With advances in medicine, a cancer diagnosis is no longer regarded as a death sentence, especially if the disease is caught early. Yet, a one-size-fits-all cure for cancer remains elusive because no two cancers are the same.
For instance, breast cancer alone has many subtypes. Hormone-sensitive breast tumors express estrogen and progesterone receptors which can be targeted by drugs mimicking the molecular shape of the two natural hormones. Another class of breast tumors with the HER2 protein on their surface can be treated with an antibody drug, Herceptin.
Meanwhile, some breast tumors express neither hormone receptors nor HER2. These tumors come under the category of triple-negative breast cancer (TNBC), and the prognosis for patients with TNBC tends to be poor due to the lack of available treatment options.
Instead of searching for druggable receptors on TNBC, researchers led by Prabha Sampath at A*STAR’s Skin Research Institute of Singapore (SRIS) screened triple-negative breast tumors for microRNAs, which are short sequences of nucleotides that regulate gene expression by binding to and destroying messenger RNA.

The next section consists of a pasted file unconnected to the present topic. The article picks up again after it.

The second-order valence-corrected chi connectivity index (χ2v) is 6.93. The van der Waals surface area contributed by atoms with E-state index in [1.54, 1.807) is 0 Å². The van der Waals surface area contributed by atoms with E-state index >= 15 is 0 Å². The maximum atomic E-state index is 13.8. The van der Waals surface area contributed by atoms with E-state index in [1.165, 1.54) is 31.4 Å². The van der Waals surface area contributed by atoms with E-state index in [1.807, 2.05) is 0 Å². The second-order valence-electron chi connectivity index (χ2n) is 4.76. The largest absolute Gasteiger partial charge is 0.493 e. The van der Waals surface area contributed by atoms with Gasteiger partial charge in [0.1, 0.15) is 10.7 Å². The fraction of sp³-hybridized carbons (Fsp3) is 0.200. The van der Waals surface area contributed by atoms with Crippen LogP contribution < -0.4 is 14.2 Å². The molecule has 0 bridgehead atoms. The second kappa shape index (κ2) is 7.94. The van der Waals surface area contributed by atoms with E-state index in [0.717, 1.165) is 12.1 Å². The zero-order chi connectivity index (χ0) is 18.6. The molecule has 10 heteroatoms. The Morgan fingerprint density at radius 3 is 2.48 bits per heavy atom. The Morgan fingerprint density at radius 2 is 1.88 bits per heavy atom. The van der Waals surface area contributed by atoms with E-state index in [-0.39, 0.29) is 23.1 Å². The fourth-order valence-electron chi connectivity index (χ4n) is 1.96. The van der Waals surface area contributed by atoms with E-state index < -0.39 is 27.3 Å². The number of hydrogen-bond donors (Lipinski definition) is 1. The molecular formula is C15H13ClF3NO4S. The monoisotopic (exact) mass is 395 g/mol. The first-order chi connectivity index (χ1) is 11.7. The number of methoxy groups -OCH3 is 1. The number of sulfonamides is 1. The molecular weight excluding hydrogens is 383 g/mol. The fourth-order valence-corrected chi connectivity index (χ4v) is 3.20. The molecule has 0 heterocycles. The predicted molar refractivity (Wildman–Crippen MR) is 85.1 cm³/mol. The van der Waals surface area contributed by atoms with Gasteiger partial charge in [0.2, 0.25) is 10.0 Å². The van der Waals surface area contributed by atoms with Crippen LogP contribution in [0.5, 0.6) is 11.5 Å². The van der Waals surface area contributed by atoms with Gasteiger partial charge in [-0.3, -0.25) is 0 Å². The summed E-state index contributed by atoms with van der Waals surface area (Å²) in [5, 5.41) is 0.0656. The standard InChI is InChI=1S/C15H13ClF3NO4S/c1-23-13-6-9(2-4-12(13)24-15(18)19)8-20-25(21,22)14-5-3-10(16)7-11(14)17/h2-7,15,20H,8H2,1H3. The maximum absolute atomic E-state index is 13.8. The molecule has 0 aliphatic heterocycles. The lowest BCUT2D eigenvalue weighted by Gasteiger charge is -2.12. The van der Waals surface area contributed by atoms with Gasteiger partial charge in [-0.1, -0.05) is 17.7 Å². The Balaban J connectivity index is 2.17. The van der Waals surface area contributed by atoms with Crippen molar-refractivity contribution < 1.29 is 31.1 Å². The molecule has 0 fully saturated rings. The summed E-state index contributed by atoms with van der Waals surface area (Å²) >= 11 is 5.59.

“We discovered that a microRNA species called miR-138 is expressed in TNBC but is absent in healthy breast tissue and other types of breast tumors,” Sampath explained, adding that “the greater the abundance of miR-138, the lower are the chances of patient survival.”
Further experiments revealed that miR-138 blocks the production of the tumor suppressive protein TUSC2. Hence, when miR-138 expression is elevated, TUSC2 levels drop and TNBC cells divide more rapidly.
On the other hand, by blocking the activity of miR-138 in TNBC cells with an oligonucleotide (a short nucleotide strand that binds to and neutralizes miR-138), the researchers were able to inhibit cell division and induce programmed cell death. In mice, breast tumors depleted of miR-138 were also significantly smaller than breast tumors that expressed miR-138.
“The current mainstay for TNBC treatment is chemotherapy. As a critical microRNA required for cancer cell survival and growth, miR-138 is an attractive therapeutic target for combating TNBC,” Sampath said.
However, she noted that therapeutic oligonucleotides targeting microRNAs such as miR-138 must first withstand degradation, be delivered precisely to the tumor tissue, then be taken up efficiently by cancer cells. These are hurdles that she and her team are looking to overcome.
“We have a patent application on the anti-miR-138 oligonucleotides, which we are developing for therapeutic use in TNBC and glioblastoma, an aggressive brain cancer,” she said.
The A*STAR-affiliated researchers contributing to this research are from the Skin Research Institute of Singapore (SRIS).